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THE

Defender Picks

 

DIMANCHE

April 30th

Jazz Fest

Fair Grounds, all day

Final day of weekend one

 

Breakfest

Bayou Beer Garden, 9AM

The most important meal of the year

 

Movie Screening: The Invisible Man

Prytania Theatre, 10AM

1933 sci-fi horror classic

 

Dan TDM

Saenger Theatre, 3PM

YouTube superstar comes to town

 

Sunday Musical Meditation

Marigny Opera House, 5PM

Feat. guitarist and composer David Sigler

 

One Tease to Rule Them All

Eiffel Society, 7PM

Lord of the Rings burlesque

 

Joe Krown Trio

Maple Leaf Bar, 7PM

Feat. Walter "Wolfman" Washington and Russell Batiste, plus a crawfish boil

 

Blato Zlato

Bar Redux, 9PM

NOLA-based Balkan band

 

What is a Motico? 

Zeitgeist Arts Center, 9PM

Helen Gillet presents Belgian avant garde films


A Mink and a Smile

Three Decades of Blackglama Ad Campaign Revisited at the Ogden



Since the '30s, fur fashions have come to epitomize glamour, fame and fortune. Certainly Liz Taylor wouldn’t look like queen of the animal kingdom without her fox wraps, mink coats or rabbit hats more fit for Moscow than the movies. No one can deny the transformative effect of a good fur coat, elevating reasonable good looks into the regal realm.

 

In one of the most successful ad campaigns of the 20th century, a New York ad agency changed public perception of pelts with their Blackglama fur campaign, which pictured legendary celebrities clad in luxurious mink coats.  Now, more than sixty of these black and white photographs will make their way from old magazine pages and billboards to the Ogden Museum of Southern Art for a Glama gala on March 16 celebrating advertising executive and Mississippi native Peter Rogers.
 

The exhibit features photos of a litany of iconic celebrities like Natalie Wood, Audrey Hepburn, Ray Charles, Betty Davis, Shirley MacLaine, Elizabeth Taylor, and Joan Crawford among numerous others. The photographs span the campaign's glory days, from 1968-1993.

 

“It’s easier to tell you who I didn’t do than who I did do,” said Rogers.  “It’s all the famous stars of the glamour period.” 

 

The preeminent mad man of his time, Rogers put some legwork into the campaign early on. 

 

“I picked up every person and took them to the shoots,” he said.  

 

But then it was time to let another pair of stems take the spotlight. Set against a blank background, the photographs capture nothing more than their personalities and their enveloping fur coats. In one image, comedian Shirley MacLaine, wrapped in mink, kicks her leg in the air. The coat slopes across an arm, exposing her shoulder, luminous against the dark contrast of fur. In another, Elizabeth Taylor looks out to the audience, one side of her face coddled by fur and the other by a large, diamond earring.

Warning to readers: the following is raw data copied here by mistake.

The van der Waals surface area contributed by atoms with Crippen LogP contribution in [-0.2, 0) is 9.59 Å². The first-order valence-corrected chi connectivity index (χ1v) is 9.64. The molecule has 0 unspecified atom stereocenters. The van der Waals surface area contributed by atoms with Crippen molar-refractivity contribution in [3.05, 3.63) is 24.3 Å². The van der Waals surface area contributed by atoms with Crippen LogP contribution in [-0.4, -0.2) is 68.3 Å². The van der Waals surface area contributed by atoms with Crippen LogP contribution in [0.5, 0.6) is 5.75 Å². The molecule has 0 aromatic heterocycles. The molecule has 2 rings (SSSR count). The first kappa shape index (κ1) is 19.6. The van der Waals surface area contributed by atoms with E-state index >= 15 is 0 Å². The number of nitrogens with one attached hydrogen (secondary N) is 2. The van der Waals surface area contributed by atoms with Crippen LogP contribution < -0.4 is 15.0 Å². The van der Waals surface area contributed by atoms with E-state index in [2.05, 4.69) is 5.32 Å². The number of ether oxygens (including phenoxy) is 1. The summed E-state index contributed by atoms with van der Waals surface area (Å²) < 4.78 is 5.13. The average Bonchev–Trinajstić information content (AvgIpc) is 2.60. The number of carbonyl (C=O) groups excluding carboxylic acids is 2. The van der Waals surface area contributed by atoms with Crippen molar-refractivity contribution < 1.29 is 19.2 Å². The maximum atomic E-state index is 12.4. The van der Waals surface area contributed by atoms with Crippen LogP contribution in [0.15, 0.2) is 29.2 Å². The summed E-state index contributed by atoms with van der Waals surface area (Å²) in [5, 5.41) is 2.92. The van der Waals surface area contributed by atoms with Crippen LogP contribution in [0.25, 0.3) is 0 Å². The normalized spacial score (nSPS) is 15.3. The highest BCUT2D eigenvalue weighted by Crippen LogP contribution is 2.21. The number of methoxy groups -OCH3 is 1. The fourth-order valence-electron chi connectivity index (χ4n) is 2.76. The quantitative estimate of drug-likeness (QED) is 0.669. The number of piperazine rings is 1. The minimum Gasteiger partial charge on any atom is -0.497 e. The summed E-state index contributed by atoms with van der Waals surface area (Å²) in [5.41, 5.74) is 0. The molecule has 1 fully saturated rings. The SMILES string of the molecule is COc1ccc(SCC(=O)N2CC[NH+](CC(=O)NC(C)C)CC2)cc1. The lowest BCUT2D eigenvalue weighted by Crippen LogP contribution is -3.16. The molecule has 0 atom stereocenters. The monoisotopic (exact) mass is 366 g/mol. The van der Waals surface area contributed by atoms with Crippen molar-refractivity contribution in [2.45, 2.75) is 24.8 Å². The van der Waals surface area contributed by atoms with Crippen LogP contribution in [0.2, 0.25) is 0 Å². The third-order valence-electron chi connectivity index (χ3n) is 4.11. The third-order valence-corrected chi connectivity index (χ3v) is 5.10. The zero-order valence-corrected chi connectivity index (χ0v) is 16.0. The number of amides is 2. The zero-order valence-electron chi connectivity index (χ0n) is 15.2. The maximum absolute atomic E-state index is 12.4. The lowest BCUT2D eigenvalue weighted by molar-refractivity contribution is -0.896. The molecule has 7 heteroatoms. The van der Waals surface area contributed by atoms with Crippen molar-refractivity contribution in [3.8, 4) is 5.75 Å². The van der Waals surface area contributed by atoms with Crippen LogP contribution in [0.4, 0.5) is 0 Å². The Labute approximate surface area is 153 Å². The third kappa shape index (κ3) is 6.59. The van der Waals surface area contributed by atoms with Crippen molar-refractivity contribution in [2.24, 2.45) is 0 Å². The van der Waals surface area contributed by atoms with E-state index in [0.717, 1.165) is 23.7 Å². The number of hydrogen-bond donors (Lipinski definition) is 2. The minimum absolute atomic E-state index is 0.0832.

“You don’t have these kind of stars today,” said Rogers.  “It was really all about glamour and all these stars.  If you watch Turner Classic Movies you could still see them.” 

 

After years heading Blackglama, Rogers has closed his agency, but the campaign continues.  Now in the hands of a new agency, one vital difference separates the Rogers’ Blackglama from today’s Blackglama: the concept of a legend?   

 

“They think that Janet Jackson is a legend,” laughed Rogers.  From decades of sharing the same space with names like Joan Crawford or Audrey Hepburn he knows she’s not in the same league.  

 

According to Rogers, before Blackglama, fur ads consisted mostly of women wearing fur in front of a Bentley.  

 

“It was just a photo shoot, never a concept,” said Rogers, who coined the term Blackglama with his agency. “The emphasis was on the legend.  They were so famous we didn’t use their name.”  Anyone could recognize someone as big as Betty Davis without need for a nametag.  

 

After posing, added Rogers, each sitter received their own custom mink.   

 

“I don’t think there has ever been a campaign that has as many illustrious people pose for it,” said Rogers. “This is about 70 people who posed for it so it’s quite a collection of famous people.”

 

As if the fur didn’t speak for itself already, the tagline “What becomes a Legend most?,” hangs suspended above the star.  That answer is clear: fur.   

 

“Fur is back in a big way,” said Rogers. Despite being an animal lover himself he knows “you can’t stop women from wearing fur coats.”  Plus, he somewhat laughs, minks are dangerous.  

 

“If I go to the Louisiana Philharmonic and it’s a cool night, they’re all in mink,” said Rogers.  

 

An animal lover and a lover of old movie stars, he’d never advocate killing an endangered species.

 

Opening March 14 and on view until June 30, there’s plenty of time to check out these familiar faces of the silver screen. Ticket information for the March 16 gala is here.

 

 

 

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Contributors

Renard Boissiere, Linzi Falk, Evan Z.E. Hammond, Dead Huey, Wilson Koewing, J.A. Lloyd, Joseph Santiago, Andrew Smith, Cynthia Via

Photographers


Art Director

Michael Weber, B.A.

Editor

Alexis Manrodt


Editor Emeritus

B. E. Mintz

Editor Emeritus

Stephen Babcock

Published Daily